[Taxacom] Paper on taxonomic standards in herpetology

Raymond Hoser Snakeman Snakebusters Reptile Parties viper007 at live.com.au
Thu May 16 08:33:51 CDT 2013

Dear all, for some reason in the last post, the word "compliant" was posted as "complaint" - apologies for the error. 

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Date: Fri, 17 May 2013 00:50:31 +1200
Subject: Re: [Taxacom] Paper on taxonomic standards in herpetology
From: calabar.john at gmail.com
To: viper007 at live.com.au
CC: taxacom at mailman.nhm.ku.edu

Characterizing someone as a mentally unstable person because they have been waging an "obsessive" 15 year campaign to get people not to recognize taxa and names assigned by another person has nothing to do with whether or not the person so characterized has a view of scientific merit. Neither does that person's financial dealings. This comes across as an effort to defame the person rather than rebut the science.

I have been characterized by other scientists as obsessive (or worse) simply for promoting panbiogeography and the orangutan theory of human origins so I am alert for such practices in other subject areas as well.

John Grehan

On Thu, May 16, 2013 at 11:10 AM, Raymond Hoser Snakeman Snakebusters Reptile Parties <viper007 at live.com.au> wrote:

Dear all, I don’t wish to derail the very important

discussions here about the Zoological Code and dealing with taxonomic vandalism

and I am reading the comments with interest.

However, it is important that I formally

divorce myself from any association with the practice as described by Wolfgang Wuster


It is in fact Wuster himself who is the

serial offender in this regard, as in engaging in taxonomic vandalism and actively

destabilizing Zoological nomenclature.

I note most recently he co-published Kaiser

et al. in a journal one of the authors is an editor in and controls and

maintains a close friendship with the chief editor, thereby (evidently) bypassing

any effective peer review or quality control and also at the same time

committing the most serious act of taxonomic vandalism imaginable, by in effect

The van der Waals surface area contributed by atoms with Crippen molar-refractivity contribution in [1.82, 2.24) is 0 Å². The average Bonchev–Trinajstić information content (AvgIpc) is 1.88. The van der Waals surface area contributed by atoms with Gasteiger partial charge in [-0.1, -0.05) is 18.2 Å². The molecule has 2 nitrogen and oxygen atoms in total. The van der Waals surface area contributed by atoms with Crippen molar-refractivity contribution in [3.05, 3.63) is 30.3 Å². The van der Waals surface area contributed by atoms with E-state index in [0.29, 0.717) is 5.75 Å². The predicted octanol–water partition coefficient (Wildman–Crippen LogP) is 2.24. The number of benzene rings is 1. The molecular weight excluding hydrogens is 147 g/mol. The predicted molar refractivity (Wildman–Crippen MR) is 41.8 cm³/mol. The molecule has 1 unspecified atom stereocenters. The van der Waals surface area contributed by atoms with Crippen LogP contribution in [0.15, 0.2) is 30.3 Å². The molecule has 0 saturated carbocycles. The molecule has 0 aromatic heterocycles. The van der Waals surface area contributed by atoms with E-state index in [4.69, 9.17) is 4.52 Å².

renaming hundreds of taxa, many being placed in genera they had never been in and

to which they clearly should not be – and without a shred of evidence. Worse still

they are telling others to do the same and for any other names and taxa they

see fit (see page 20).

As noted previously, a long response to that

has been published, which everyone here should read and contrary to Wuster’s

recent claim here, recent descriptions of taxa by myself published this year did

not have anything to do with the Kaiser rant (noting it was published by them

in similar form early last year, making their call to step outside the rules of

zoological nomenclature about a year old).

I do however cut and past abstracts of two

relevant papers here, so that you can see that Wuster does not in fact have a

genuine grievance about taxonomic vandalism or the code, but is instead a mentally

unstable person who has been waging an obsessive 15 year campaign to get people

not to recognize taxa and names assigned by myself (contrary to robust

evidence), engaged in criminal activity including fabricating “votes’ to

defraud a hotel chain of many thousands of dollars (for which himself and the

others were caught out) and so on.

With time, Wuster has lost the battle of evidence,

because the false claims were shown to be lacking in all important evidence and

in spite of countless publications telling people to never use “Hoser names”, most

of my earliest names have come into general usage, due to the evidence, and in

spite of Wuster’s best efforts (e.g. Broghammerus, Leiopython hoserae, etc) and

the Kaiser rant (probably written in chief by Wuster) is in effect his

desperate last ditch attempt to attack both myself and the Zoological Code.

Let’s be clear here, neither myself or anyone

else identified so far poses a threat to the Zoological Code or nomenclatural stability,

except Wuster himself and his co-horts.

You will see from the evidence that his